In our Calling on the Wild series of blogs we will journey back in time, tracing the discovery of what populates our shopping aisles and dining tables. Back to before we farmed these resources; to the ancestral plants that have given rise to so much of the food and drink we know. Back to the places where these species grew wild and to the current places they still thrive.
After recent studies exposed the glaring lack of Crop Wild Relatives (CWR) in gene banks around the world; an increasing body of work has been commissioned to take into account the importance of these undomesticated strains of important food security crops. There is a particular focus on the wild relatives of 29 major crops in order to safeguard their future in light of a changing climate.
Wild relatives have often evolved to grow in less-than-ideal conditions and with rising global temperatures and sea levels, we may soon see a time when we call upon the wild to provide us once again with the ingredients we have become accustomed.
'As the planet warms, we will need to cross-breed our coffee crops with wild plants that are more genetically diverse in order to produce plants that are more resilient to climate change, along with the pests and diseases that come with it'1
Located between the Great Rift Valley and the Nile, the cloud forests in southwestern Ethiopia are the original home of Arabica, the world's most prevalent coffee varietal, which makes up two-thirds of the coffee consumption in the world. Coffee, a name deriving from its birthplace; the Kingdom of Kaffa, necessitates a process which it would be unlikely to stumble upon; and so is the story of how we began roasting the seed of a red cherry. It all starts with a dancing goat.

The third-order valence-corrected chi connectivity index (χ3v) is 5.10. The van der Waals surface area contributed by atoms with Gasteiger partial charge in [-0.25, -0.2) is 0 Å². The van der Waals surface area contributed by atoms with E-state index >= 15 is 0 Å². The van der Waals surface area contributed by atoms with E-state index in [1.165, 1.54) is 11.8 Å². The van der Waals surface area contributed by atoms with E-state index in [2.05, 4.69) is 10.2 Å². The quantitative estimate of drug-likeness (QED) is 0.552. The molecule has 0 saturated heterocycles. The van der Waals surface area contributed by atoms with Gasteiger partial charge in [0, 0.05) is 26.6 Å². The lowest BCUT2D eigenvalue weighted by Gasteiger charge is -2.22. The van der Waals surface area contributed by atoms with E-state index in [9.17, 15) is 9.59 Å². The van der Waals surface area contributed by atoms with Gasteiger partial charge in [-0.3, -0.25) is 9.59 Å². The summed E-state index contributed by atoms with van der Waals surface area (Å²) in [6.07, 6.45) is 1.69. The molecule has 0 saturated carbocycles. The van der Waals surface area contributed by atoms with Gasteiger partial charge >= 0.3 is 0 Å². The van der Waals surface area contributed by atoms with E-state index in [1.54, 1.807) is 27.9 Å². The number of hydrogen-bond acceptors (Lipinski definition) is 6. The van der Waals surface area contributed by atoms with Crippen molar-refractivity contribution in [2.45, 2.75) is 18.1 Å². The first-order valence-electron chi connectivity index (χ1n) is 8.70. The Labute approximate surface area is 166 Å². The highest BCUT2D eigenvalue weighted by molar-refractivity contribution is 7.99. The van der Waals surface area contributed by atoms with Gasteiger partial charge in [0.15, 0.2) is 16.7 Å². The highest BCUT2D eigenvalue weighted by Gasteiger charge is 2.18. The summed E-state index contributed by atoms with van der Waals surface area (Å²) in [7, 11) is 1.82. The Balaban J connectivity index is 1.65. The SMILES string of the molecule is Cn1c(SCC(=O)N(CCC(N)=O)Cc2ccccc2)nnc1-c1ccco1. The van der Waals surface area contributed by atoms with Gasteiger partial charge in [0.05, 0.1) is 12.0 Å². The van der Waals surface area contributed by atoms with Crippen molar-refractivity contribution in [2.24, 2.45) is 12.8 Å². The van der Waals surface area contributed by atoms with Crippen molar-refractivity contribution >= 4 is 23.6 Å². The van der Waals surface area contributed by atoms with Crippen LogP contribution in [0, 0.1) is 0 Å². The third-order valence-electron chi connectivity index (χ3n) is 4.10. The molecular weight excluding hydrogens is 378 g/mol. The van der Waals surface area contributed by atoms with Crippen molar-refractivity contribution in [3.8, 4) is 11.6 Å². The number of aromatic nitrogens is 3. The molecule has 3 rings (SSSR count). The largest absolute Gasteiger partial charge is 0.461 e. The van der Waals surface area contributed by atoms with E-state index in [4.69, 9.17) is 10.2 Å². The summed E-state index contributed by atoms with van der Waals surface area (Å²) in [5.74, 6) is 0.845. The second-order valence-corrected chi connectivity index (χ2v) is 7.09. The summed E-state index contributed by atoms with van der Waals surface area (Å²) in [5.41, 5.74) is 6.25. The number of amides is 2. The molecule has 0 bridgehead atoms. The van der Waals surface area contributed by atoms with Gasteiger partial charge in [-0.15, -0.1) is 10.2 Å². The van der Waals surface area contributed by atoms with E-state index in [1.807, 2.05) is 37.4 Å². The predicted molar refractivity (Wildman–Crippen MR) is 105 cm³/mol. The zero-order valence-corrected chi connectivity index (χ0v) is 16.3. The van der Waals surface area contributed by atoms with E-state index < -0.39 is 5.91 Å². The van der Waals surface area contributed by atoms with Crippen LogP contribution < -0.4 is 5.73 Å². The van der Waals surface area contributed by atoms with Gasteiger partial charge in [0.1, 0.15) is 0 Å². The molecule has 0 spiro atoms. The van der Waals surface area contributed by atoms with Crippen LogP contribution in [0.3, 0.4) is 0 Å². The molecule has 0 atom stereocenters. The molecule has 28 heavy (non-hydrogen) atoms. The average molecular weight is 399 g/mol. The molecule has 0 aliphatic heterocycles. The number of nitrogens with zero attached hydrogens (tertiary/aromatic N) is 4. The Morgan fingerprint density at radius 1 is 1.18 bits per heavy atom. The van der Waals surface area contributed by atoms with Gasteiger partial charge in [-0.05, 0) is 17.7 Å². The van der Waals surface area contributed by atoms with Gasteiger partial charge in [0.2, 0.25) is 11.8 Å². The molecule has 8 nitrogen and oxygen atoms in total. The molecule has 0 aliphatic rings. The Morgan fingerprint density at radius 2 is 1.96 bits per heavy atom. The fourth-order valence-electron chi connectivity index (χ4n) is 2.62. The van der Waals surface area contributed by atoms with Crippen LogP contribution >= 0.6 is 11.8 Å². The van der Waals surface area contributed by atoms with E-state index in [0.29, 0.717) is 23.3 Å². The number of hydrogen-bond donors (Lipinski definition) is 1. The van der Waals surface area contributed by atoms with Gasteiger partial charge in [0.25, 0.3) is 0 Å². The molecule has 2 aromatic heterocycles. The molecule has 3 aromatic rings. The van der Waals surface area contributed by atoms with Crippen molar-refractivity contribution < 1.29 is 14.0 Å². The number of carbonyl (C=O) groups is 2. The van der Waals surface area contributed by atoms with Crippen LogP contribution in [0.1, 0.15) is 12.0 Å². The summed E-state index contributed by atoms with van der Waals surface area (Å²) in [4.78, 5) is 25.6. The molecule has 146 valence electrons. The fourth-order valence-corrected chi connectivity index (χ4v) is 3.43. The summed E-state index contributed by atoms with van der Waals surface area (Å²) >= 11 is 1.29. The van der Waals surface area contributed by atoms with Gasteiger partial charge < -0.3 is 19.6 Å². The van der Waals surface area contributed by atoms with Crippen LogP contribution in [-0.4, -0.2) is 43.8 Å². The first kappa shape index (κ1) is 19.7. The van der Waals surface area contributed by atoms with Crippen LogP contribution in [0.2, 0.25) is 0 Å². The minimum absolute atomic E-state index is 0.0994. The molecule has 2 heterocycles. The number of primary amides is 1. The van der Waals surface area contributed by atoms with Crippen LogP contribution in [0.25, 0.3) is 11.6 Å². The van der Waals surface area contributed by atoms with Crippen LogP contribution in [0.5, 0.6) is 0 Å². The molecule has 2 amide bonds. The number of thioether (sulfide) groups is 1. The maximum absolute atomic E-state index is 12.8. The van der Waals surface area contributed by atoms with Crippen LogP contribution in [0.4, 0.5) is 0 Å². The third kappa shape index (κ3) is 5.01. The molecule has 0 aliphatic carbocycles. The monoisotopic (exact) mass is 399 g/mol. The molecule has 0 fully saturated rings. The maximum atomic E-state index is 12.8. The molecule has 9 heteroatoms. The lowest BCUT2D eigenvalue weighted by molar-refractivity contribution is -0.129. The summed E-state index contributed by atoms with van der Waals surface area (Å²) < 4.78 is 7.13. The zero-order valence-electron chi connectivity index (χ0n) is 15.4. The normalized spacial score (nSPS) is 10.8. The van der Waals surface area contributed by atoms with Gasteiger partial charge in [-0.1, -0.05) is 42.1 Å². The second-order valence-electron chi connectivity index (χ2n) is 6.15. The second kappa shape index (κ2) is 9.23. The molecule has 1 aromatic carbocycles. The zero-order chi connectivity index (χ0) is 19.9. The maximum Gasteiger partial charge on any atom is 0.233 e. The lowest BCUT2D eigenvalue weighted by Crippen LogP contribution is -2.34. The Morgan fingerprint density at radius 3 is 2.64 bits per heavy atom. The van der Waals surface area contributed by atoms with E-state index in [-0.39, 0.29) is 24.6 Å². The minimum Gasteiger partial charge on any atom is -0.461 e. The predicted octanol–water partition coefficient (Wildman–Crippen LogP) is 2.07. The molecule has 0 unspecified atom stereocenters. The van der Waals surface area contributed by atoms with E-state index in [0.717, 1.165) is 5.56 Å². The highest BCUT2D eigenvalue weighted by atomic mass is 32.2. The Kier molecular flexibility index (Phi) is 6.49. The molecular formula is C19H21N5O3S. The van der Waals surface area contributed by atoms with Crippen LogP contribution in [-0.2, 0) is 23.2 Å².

Kaldi and his dancing goats
Around 850 AD, a herder named Kaldi noticed his goats had a lot more energy after they had been spotted eating the bright red berries of a certain bush. In fact; they were jumping so much so that he had to try the berry himself. The rush of exhilaration he felt was enough for him to know he could not keep this to himself. He ran to a nearby Sufi monastery where he showed one of the monks what he had found. The monk was disapproving and threw the berries into a fire; where a distinct alluring aroma began to emanate. The roasted beans were collected from the flames, ground up and added to hot water; and the rest is caffeinated history.
We don't always like our relatives; they may slightly unpalatable; or in the case of coffee: hairy, have supersized seeds and no caffeine; but they also might just save you one day (think about that kidney). Crop Wild Relatives (CWRs) are an important factor in the resilience of industries, and coffee is no exception.
"The coffee we drink today exists because of access to wild species"2
In fact, the second most popular coffee varietal in the world - Robusta - was the result of a sub-species crossed with C. arabica due to its resistance to coffee wilt and coffee rust; two major problems in coffee cultivation. When problems arise we call on the wild populations to provide the fix.
However, a new study by a team at Kew Gardens determined that 75 out of 124 wild coffee species are now threatened with extinction. The only other place the wild type of Arabica arises outside of Ethiopia is in South Sudan and due to deforestation, this is slowly being wiped out. This, as well as the effects of climate change - most notably; droughts and high temperatures - mean that both wild Arabica and Robusta are becoming rarer in the wild; a sign that the coffee genus as a whole is suffering.